Where can I find a detailed write-up of the asymptotic shape of a $q$-weighted Young diagram inside an $a$-by-$b$ box, especially one that uses a variational approach?

Equivalently, we can look at probability distribution on binary sequences of length $a+b$ consisting of $a$ 0's and $b$ 1's, where the probability of a particular sequence is proportional to $q$ to the power of the number of inversions (here an inversion is a pair of indices $i \lt j$ such that the $i$th bit is 1 and the $j$th bit is 0); equivalently, the probability of a particular sequence is proportional to $q$ to the power of the sum of the indices $i$ such that the $i$th bit is 0.

What I mean more precisely is that $a+b$ goes to infinity while $a/b$ converges to some finite non-zero number, and we rescale space by a factor of $a+b$. I looked at this about twenty years ago, and as I recall, if $q$ goes to 1 at the right rate, the picture stabilizes and one gets an asymptotic shape theorem, but I never worked out all the details of the argument. I could try to reconstruct and patch it, but even then I was pretty sure that the result must be "well known to those who know it", and I'm even more confident of that now, given all the work that people are doing on harder problems of a similar flavor. So this must be in the literature, but where? (Maybe in the exclusion-model literature?)

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    $\begingroup$ Kerov's thesis (Asymptotic representation theory of the symmetric group) contains a nice description of a q-deformed hook walk, and I think he cites a paper of Wilf. I don't know if this is the same as what you're describing. $\endgroup$ – John Wiltshire-Gordon Jan 12 '12 at 17:42

This question is treated as well as the fluctuation problem in a paper I wrote with Dan Beltoft and Cédric Boutillier http://arxiv.org/abs/1008.0846 to appear in Moscow Math Journal. The approach is based on the use of $q$-Gauss polynomial and the proof is a $q$-analog of the Moivre Laplace proof of the CLT. Fluctuations are given by the bridge of a Ornstein-Uhlenbeck process (tightness is the most delicate point of the paper). I am sure the variational approach is efficient for the more elementary limit shape problem since the functional you have to minimize is the same as in Vershik problem of the limit shape of Tableaux diagrams having a prescribed (large) surface (leading to "Vershik's curve" e^(-x)+e^(-y)=1 ). The only difference comes from the boundary conditions. As a result, the limit shape is nothing but the restriction of Vershik's infinite curve to some interval of R (there is only one possible choice of interval which will match with the prescribed boundary conditions). I don't know if I was completely clear, but there is a discussion of this kind at the end of our paper as well as some recent reference of F. Petrov considering the limit shape problem.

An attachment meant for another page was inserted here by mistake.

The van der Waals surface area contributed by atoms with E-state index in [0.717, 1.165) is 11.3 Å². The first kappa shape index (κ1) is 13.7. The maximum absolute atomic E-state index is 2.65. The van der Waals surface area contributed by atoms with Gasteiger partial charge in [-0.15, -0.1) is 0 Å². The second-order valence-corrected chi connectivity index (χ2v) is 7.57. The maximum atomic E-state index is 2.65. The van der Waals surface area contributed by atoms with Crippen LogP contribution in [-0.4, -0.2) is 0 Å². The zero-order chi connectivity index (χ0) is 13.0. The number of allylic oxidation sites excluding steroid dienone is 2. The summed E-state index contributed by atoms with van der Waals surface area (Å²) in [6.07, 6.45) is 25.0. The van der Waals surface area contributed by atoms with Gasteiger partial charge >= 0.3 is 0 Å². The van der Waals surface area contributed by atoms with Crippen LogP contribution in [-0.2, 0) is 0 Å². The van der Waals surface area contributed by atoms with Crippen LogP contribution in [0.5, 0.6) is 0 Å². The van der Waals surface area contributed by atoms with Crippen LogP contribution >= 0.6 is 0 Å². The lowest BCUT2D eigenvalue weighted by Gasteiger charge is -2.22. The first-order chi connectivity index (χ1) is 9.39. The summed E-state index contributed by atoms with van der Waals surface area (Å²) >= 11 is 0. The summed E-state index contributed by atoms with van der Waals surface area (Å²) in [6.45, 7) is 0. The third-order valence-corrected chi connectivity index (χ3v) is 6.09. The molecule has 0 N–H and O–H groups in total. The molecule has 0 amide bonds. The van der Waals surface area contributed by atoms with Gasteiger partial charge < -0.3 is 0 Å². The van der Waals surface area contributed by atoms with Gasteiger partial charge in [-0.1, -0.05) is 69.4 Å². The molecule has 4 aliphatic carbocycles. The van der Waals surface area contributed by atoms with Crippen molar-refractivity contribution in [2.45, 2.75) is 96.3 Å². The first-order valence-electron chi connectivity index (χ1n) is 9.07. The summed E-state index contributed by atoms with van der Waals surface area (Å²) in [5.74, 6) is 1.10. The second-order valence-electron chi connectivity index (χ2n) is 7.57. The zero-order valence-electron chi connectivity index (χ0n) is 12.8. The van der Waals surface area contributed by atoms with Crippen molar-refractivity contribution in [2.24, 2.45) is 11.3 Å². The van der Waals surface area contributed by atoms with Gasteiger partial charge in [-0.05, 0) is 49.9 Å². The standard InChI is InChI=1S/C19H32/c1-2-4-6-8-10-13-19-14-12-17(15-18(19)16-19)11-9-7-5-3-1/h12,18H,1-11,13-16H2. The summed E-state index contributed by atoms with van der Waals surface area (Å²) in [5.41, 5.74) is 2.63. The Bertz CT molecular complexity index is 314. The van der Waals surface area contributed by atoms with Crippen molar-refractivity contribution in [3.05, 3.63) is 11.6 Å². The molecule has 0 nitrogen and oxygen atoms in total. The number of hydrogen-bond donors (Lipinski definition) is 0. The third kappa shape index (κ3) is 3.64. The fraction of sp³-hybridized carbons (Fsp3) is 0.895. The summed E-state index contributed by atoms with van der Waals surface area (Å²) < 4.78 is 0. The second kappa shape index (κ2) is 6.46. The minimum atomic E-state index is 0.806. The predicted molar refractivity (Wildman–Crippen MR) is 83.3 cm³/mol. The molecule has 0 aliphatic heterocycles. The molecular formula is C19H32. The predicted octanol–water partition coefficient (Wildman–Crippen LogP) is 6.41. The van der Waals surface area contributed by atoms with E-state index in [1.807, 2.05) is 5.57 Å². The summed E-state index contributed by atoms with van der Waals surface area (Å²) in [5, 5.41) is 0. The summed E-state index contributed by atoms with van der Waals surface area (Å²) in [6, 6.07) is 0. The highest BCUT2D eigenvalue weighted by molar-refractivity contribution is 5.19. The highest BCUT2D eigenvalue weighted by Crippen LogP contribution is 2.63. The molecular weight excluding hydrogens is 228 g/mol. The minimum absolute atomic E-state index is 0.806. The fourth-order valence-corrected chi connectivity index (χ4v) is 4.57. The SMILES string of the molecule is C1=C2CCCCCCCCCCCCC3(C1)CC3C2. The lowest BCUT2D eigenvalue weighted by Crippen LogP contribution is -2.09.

• $\begingroup$ As it happens, I got to hear Boutillier give a talk about this paper the day after I posted the question on MathOverflow! I felt like the universe was being not just exceedingly kind in answering my question but also extraordinarily prompt. $\endgroup$ – James Propp Jan 15 '12 at 7:44
  • $\begingroup$ +1 to the universe! $\endgroup$ – Johan Wästlund Jan 16 '12 at 9:01

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